There are several Black celebrity-owned liquor brands on the market belonging to entertainers like P-Diddy, Snoop Dogg, Kevin Hart, Jay-Z, and Drake, to name a few. If you’re looking to make the next Ciroc or Virginia Black, here are a few liquor owners who have shared their entrepreneurial knowledge.
First, start with a distillery. If you have the financial means, set one up and do research before moving forward. Keep in mind distilleries can be expensive. But if you don’t want to set up your own, you can license an existing liquor brand. This can also be costly, but it’s also a faster and easier process than building your liquor brand from the ground up.
“Understand that it takes time to see a return on investment,” explained a representative from Brindiamo Group, a team of entrepreneurs who helped develop alcohol beverage companies. “The possibility of loss should be kept at front-of-mind when starting a business. Anyone entering the liquor business should have a solid understanding of the three-tier system: producers, wholesalers, and retailers. Network and build trust with others in the industry. This industry has high stakes (and high scams), so a strong business plan is essential.”
Considering factors like equipment, location and permit, the average distillery can be up to $200,000.
Define Your Audience
“One of the biggest tips I have for small brand owners in this industry is to know who you want to market to, go meet them, and let them spread the word for you,” Camillya Masunda, owner of Ebony Wine & Spirits, a Black-owned North Carolina wine brand, told Finurah.
Masunda also encourages budding liquor brand owners to make marketing a priority. Take time to identify your audience and reach out to them.
“Ebony Wine & Spirits was created to celebrate the history and heritage of vast Black cultures around the globe within all of the uniqueness that they embody and represent,” Masunda said. “So we try to be at every event where our culture is present. We participate in places where Black people are celebrated and are creating memories. This participation spoke directly to the people we wanted to sell to; we knew creating those relationships would go far. Starting there eventually took us out of those parameters into larger audiences because they saw we could bring those crowds along with us now.”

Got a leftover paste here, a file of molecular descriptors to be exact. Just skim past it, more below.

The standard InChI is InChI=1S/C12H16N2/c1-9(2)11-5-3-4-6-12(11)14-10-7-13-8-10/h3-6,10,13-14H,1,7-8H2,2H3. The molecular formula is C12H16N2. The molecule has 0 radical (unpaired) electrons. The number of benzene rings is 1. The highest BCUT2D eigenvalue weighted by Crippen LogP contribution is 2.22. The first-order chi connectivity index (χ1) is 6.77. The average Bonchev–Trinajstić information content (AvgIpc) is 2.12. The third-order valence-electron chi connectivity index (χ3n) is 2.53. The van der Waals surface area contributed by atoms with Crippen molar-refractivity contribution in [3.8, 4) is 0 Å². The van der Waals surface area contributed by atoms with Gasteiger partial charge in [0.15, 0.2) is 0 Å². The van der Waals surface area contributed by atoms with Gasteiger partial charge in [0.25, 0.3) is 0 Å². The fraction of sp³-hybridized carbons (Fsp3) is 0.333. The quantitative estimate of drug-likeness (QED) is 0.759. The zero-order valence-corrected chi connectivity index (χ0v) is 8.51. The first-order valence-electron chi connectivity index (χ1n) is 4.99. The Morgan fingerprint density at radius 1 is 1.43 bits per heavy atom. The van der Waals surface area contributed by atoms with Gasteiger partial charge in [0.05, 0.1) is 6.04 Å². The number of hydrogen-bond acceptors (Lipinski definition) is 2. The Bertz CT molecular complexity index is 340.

Believe in Your Brand
Masunda also explained the importance of having passion behind your brand. There are many liquors out there, but one with a spirit and story will help yours stand apart.
“Have a true reason why you want to start your brand,” Masunda said. “There are enough faceless wine & spirit brands on the market, but with less than 1% of ownership represented by POC, we have to be 100% attached to our brand. And now, with the influx of celebrity brands who can use their status as leverage, you have to have a story that connects people to your product. Then that story has to be cohesive with your visuals, with your packaging, with your products, etc.”
But, like starting any business, there are snags you may encounter. Some of the biggest struggles Masunda faced were associated with her being a Black woman trying to break into the wine industry.
You’ll Need to Have Your Brand Distributed
“Certain vineyards and distributors didn’t want to work with me because I wasn’t part of the bigger brands or came in with a well-known name attached,” she explained. “But I didn’t stop; I would set countless meetings and eventually recruited someone on every coast to help me look for a vineyard to get my grapes.”
Masunda also pointed out that some of the distribution and restaurant retail placement forms were a bit convoluted and sometimes difficult to understand.
“Every state has different standards and needs, so investing in someone who can help complete those forms would be great,” she said. “It will help you get your brand in larger nationwide stores much more quickly.”